Oklahoma senator joins battle over controversial ‘Death with Dignity Act’

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WASHINGTON – An Oklahoma lawmaker is fighting back against a bill that would give patients in Washington, D.C.the right to choose when it comes to a deadly disease.

‘The Death with Dignity Act of 2015’ allows patients with a terminal illness who have been given six months to live the right to ask their doctor for life-ending medication.

However, an Oklahoma congressman has introduced a resolution that would overturn that act.

On Monday, Sen. James Lankford spoke about physician-assisted suicide at The Heritage Foundation.

“I have a very dear family member that is precious to my family that was given a diagnosis of six months to live in 1981, and she is still kicking and is still a pretty amazing lady. This belief that somehow medicine can look over the shoulders of someone and tell someone exactly how long they live begs the reality of just everyday care for individuals and what happens. And quite frankly, those of us who are followers of God, just the belief that God can choose what to do in the life of every individual and the dignity of that person,” Lankford said.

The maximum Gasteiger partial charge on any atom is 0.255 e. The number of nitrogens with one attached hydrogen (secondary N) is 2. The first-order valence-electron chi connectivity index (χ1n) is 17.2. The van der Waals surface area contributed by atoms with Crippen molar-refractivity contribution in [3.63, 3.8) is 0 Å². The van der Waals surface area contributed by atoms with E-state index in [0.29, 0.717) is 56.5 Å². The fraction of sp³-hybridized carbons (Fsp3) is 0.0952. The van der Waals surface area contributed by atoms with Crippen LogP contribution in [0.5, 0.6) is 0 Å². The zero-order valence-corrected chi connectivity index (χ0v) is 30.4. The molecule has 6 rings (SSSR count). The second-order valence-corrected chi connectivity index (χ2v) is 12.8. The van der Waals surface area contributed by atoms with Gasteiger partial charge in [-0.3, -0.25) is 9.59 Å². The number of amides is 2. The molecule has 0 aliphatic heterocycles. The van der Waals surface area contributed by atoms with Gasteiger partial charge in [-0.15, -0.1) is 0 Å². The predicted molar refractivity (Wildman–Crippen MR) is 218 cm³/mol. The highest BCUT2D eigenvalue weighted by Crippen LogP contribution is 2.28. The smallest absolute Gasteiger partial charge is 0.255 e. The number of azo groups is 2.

In addition to religious beliefs, he says he also worries about the implications the act may have on low-income families facing a terminal diagnosis.

“It puts in front of a family and in front of an individual an unfathomable choice,” he said. “For a wealthy family, they wouldn’t hesitate. For families in poverty, they would understand the tremendous strain and would say, ‘This option’s cheaper and better for my family.”

It’s a controversial topic that has been in the spotlight for years.

In 2014, a 29-year-old California woman made national headlines when she announced that she would be ending her life after a terminal diagnosis.

Courtesy: Brittany Maynard

Courtesy: Brittany Maynard

Brittany Maynard had been married one year when she learned that she had an aggressive brain cancer. She says she researched her options and learned that the prescribed treatments wouldn’t cure her disease, but would put her through excruciating pain.

Since she was young, she learned that she would likely survive for a while but would lose verbal, cognitive and motor functions.

“I do not want to die. But I am dying. And I want to die on my own terms,” she said. “I would not tell anyone else that he or she should choose death with dignity. My question is:  Who has the right to tell me that I don’t deserve this choice? That I deserve to suffer for weeks or months in tremendous amounts of physical and emotional pain? Why should anyone have the right to make that choice for me?”

Maynard’s story inspired many to push for right-to-die legislation. However, Lankford says there are plenty of cases where a doctor’s diagnosis was wrong.

“I sit in this chair as a senator from Oklahoma because the former senator from Oklahoma, Tom Coburn, was given a very difficult diagnosis. By the way, he’s doing very well today and has recovered remarkably after a very, very difficult diagnosis,” he said.